MHZ4 mutation drastically enhances ethylene emission possibly through activation of ethylene biosynthesis genes, and ABA inhibits ethylene production (Figure 5C). Considering that ethylene induces ABA to inhibit root growth (Figure 4), the ABA suppression of ethylene generation may represent a negative feedback control mechanism to alleviate ethylene effects on roots.

The coleoptiles of mhz4 were slightly but significantly longer than that of WT seedlings (Figure 5B), indicating that ABA acts as an inhibitor of rice coleoptile elongation. Similar effect of ABA was observed in rice seedlings treated with fluridone, an inhibitor of ABA biosynthesis, which reduced the levels of endogenous ABA in coleoptiles and in turn promoted coleoptile growth [66]. In contrast to the ABA effect, ethylene stimulates coleoptile growth in rice (Figure 1; [46]), suggesting that the two hormones have antagonistic interaction. That MHZ4 mutation enhanced ethylene production and ethylene response whereas its overexpression reduced ethylene response in coleoptiles (Figure 1, 5, and 6) further supports the antagonistic relationship of ABA and ethylene. In Arabidopsis, ABA biosynthesis gene ABA2 mutation also resulted in elevated ethylene production [67]; however, ethylene response of this mutant was not altered [26], [67], indicating presence of conserved and diverged aspects in interactions of ABA and ethylene.

In WT shoots, ethylene slightly inhibits ABA levels and may hence promote shoot/coleoptile elongation (Figure 4A). In mhz4 shoots, the ABA level is slightly induced by ethylene but the induction is not statistically significant (P = 0.089168). Additionally, the ABA level in mhz4 shoots is quite low (about 1/10 of the WT level) compared with that in WT. The small increase in ABA contents in mhz4 shoots after ethylene treatment may be not enough to affect its ethylene response. However, we could not exclude the possibility that ethylene-altered ABA levels may have some subtle effects on ethylene responses.

Although elevated ethylene production was observed in mhz4 mutant, AVG treatments that inhibited ethylene production did not significantly altered ethylene response (Figure 5E), suggesting that the enhanced ethylene response in mhz4 coleoptiles is likely caused by enhanced ethylene signaling rather than ethylene overproduction. In support of this prediction, transcript levels of the central ethylene signaling component OsEIN2 were up-regulated in mhz4 shoots (Figure 5G). Further genetic analysis revealed that mhz4 ethylene-response phenotypes in coleoptiles required OsEIN2 function. Collectively, MHZ4-dependent ABA pathway negatively regulates rice coleoptile ethylene response at least in part through modulating OsEIN2 expression. It should be mentioned that although the ethylene overproduction in mhz4 mutant did not play major roles in enhanced ethylene response, the basal level of ethylene did contribute to the coleoptile elongation because AVG reduced the coleoptile length of mhz4 to the WT level (Figure 5E).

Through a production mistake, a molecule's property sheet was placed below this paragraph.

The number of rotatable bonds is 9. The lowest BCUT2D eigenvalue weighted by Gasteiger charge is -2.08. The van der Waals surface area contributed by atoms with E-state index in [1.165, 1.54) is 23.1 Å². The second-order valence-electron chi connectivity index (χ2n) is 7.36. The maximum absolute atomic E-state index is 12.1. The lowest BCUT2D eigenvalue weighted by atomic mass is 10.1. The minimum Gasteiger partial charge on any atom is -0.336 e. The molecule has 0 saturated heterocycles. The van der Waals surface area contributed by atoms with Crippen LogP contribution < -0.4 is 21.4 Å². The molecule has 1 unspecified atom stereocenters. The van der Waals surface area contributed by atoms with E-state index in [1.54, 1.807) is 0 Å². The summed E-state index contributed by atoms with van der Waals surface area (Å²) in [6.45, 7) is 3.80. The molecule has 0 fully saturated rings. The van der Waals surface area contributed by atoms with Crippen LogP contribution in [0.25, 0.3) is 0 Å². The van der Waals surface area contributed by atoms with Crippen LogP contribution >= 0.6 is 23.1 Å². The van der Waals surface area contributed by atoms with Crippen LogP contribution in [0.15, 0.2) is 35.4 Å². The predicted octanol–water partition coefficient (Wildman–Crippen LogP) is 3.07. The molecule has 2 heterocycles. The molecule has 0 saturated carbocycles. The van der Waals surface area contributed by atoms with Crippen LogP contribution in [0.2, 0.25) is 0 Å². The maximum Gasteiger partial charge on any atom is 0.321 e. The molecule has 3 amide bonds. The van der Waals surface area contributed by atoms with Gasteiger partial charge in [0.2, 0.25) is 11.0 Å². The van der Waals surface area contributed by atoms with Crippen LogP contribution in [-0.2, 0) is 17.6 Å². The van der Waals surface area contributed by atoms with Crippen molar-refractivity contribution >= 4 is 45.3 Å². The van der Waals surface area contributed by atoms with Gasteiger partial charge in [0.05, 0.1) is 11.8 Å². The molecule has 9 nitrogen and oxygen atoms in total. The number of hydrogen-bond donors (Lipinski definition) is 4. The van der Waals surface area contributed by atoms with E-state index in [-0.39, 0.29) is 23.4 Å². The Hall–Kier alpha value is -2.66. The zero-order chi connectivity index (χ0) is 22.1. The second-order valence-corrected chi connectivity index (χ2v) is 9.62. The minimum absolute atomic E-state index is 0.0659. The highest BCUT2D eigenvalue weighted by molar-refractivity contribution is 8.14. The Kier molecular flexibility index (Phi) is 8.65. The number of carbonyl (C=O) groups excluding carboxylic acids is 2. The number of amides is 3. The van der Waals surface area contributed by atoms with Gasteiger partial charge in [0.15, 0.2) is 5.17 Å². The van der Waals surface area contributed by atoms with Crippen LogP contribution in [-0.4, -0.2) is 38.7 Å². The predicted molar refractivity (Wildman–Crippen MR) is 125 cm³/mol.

Our present results reveal that ABA and ethylene are synergistic in root growth inhibition but antagonistic in coleoptile elongation. The opposite effects of mhz4 mutation on ethylene response of rice root and coleoptile may be due to alterations of expressions of ethylene-responsive genes in these organs (Figure 1D, E). Previous studies have reported antagonistic interactions of ethylene and ABA in several processes such as seed germination, stomatal closure and submerge-induced shoot elongation of semiaquatic plants, and synergistic interactions in tomato fruit ripening and abiotic stress responses [68]. These findings imply that ethylene-ABA interplay is quite complicated, depending on biological processes, tissue/organs, and plant species. Why plants have these different interactions remains unclear. It is possible that multiple interaction manners allow plants to be more adapted to the changing environments at different growth and developmental stages.